Impact of sea-level fluctuations on redox-sensitive trace-element enrichment patterns in marine sediments

What besides redox conditions? Impact of sea-level fluctuations on redox-sensitive trace-element enrichment patterns in marine s
(a) Sea-level regression resulted in highly restricted hydrographic circulation, increased salinity, depleted seawater RSTE, low sediment Mo/TOC and U/TOC, stably stratified water column and euxinic bottom water, and predominant siliceous mudrock deposition. (b) Sea-level transgression resulted in improved deep-water renewal, normal marine salinity, resupply of seawater RSTE, elevated sediment Mo/TOC and U/TOC, destratification of the water column and oxic-suboxic bottom water, and deposition of carbonate. Well H, Horwood 2151H; Well A, Adoue 1H. Credit: Science China Press

A recent study, published in Science China Earth Sciences, was led by Dr. Junwen Peng (Bureau of Economic Geology, Jackson School of Geosciences, The University of Texas at Austin). Based on thousands of high-resolution elemental composition datasets, Dr. Junwen Peng found that the overall variation ranges of RSTE (especially Mo and U) concentrations largely overlap among sediments deposited from a wide redox spectrum (from oxic to euxinic conditions) in the Cline Shale, restricted Midland Basin, U.S. This finding is, however, contradictory with the traditional theory that RSTE is generally enriched in sediments that deposited from more reducing environments.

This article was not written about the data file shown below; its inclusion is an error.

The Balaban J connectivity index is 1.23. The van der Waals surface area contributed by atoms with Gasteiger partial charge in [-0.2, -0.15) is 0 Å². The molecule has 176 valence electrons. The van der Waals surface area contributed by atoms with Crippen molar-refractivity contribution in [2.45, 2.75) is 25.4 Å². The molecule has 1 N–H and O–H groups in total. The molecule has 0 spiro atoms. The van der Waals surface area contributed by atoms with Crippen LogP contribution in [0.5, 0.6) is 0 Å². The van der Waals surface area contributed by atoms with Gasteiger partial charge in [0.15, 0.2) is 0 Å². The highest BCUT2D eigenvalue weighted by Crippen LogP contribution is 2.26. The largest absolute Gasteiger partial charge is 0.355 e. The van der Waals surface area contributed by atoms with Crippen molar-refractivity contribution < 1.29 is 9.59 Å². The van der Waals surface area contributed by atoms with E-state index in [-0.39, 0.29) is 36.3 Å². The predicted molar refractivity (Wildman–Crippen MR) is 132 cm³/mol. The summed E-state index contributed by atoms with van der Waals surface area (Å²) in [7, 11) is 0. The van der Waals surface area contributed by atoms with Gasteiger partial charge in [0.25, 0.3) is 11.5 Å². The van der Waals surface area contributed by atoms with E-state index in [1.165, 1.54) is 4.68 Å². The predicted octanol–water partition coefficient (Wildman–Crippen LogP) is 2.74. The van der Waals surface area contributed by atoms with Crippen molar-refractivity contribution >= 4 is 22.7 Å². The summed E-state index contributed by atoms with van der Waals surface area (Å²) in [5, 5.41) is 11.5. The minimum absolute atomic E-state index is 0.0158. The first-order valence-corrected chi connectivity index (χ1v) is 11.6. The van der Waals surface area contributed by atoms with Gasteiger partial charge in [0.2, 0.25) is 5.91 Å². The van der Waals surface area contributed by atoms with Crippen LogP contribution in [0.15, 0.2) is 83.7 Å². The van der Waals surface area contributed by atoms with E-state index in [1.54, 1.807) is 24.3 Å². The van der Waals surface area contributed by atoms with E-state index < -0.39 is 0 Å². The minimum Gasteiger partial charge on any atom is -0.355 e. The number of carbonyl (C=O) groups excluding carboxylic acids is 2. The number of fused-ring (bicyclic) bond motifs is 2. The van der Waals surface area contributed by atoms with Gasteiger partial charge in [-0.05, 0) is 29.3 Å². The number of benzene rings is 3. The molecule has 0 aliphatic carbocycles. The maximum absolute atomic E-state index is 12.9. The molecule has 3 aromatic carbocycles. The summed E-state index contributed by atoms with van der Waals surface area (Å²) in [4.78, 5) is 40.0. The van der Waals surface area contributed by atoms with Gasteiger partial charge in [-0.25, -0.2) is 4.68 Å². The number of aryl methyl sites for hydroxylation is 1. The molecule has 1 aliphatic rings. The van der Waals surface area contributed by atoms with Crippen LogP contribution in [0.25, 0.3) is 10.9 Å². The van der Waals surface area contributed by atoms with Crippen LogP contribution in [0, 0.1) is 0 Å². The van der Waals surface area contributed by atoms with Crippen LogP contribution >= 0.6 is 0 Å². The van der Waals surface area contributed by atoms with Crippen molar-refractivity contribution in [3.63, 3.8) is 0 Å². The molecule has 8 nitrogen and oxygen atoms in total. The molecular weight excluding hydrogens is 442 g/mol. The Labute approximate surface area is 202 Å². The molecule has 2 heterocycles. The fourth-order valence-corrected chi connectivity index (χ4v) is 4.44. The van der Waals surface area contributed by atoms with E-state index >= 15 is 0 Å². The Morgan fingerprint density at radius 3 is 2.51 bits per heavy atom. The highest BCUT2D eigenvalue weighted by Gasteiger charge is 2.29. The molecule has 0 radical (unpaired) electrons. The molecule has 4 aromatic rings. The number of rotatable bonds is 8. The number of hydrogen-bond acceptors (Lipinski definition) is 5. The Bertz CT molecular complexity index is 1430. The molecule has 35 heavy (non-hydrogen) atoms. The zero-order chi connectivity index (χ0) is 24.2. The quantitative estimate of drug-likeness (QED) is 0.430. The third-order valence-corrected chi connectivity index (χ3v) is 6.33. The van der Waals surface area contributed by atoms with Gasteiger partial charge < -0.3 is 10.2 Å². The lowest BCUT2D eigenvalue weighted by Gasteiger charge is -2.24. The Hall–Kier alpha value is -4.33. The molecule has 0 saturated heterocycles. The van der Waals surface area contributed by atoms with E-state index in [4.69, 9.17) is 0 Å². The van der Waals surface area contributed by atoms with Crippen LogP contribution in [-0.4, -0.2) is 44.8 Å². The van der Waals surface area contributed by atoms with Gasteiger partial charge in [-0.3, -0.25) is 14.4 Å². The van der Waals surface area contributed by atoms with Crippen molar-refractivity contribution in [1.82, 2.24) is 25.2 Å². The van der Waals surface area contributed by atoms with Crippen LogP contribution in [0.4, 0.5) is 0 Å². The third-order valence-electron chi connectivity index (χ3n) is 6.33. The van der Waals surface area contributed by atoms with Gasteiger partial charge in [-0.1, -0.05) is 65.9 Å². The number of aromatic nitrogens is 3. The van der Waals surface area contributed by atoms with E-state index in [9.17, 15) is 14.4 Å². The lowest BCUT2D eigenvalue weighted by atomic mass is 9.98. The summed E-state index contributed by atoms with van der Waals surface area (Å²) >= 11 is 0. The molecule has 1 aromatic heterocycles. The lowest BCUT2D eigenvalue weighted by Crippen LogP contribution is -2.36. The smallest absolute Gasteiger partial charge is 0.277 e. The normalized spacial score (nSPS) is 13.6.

To figure out this contradictory phenomenon, Dr. Peng reconstructs the benthic redox history and seawater circulation model in the restricted Midland Basin within the sequence stratigraphic framework of the Cline Shale. The results suggest that in contrast to the RSTE enrichment patterns, the variations of sediment Mo/TOC and U/TOC ratios (indicators of seawater Mo and U concentrations, respectively) are coupled with glacio-eustatic fluctuation. The highest Mo/TOC and U/TOC ratios are commonly observed in sediments deposited during the highest relative sea-level (RSTE resupply), whereas the lowest Mo/TOC and U/TOC ratios usually appear in sediments deposited during the lowest relative sea-level (RSTE depletion). The depletion of seawater RSTE during the lowest relative sea-level caused subsequent low sediment RSTE content in euxinic conditions.

Dr. Peng's findings imply that the benthic redox conditions recorded in sediment Mo and U concentrations can be greatly obscured and weakened by local seawater chemistry (i.e., Mo and U concentrations) and sea-level variations in highly restricted basins. Thus, the use of sediment Mo and U concentrations as redox proxies in these highly restricted basins should be tested and calibrated with other redox proxies. The current situation that RSTE was widely used as paleo- proxies in different geological contexts (e.g., lacustrine environment) is indeed worthy of attention and re-evaluation.

More information: Junwen Peng, What besides redox conditions? Impact of sea-level fluctuations on redox-sensitive trace-element enrichment patterns in marine sediments, Science China Earth Sciences (2022). DOI: 10.1007/s11430-021-9959-8

Journal information: Science China Earth Sciences

Citation: Impact of sea-level fluctuations on redox-sensitive trace-element enrichment patterns in marine sediments (2022, September 26) retrieved 28 November 2022 from https://phys.org/news/2022-09-impact-sea-level-fluctuations-redox-sensitive-trace-element.html
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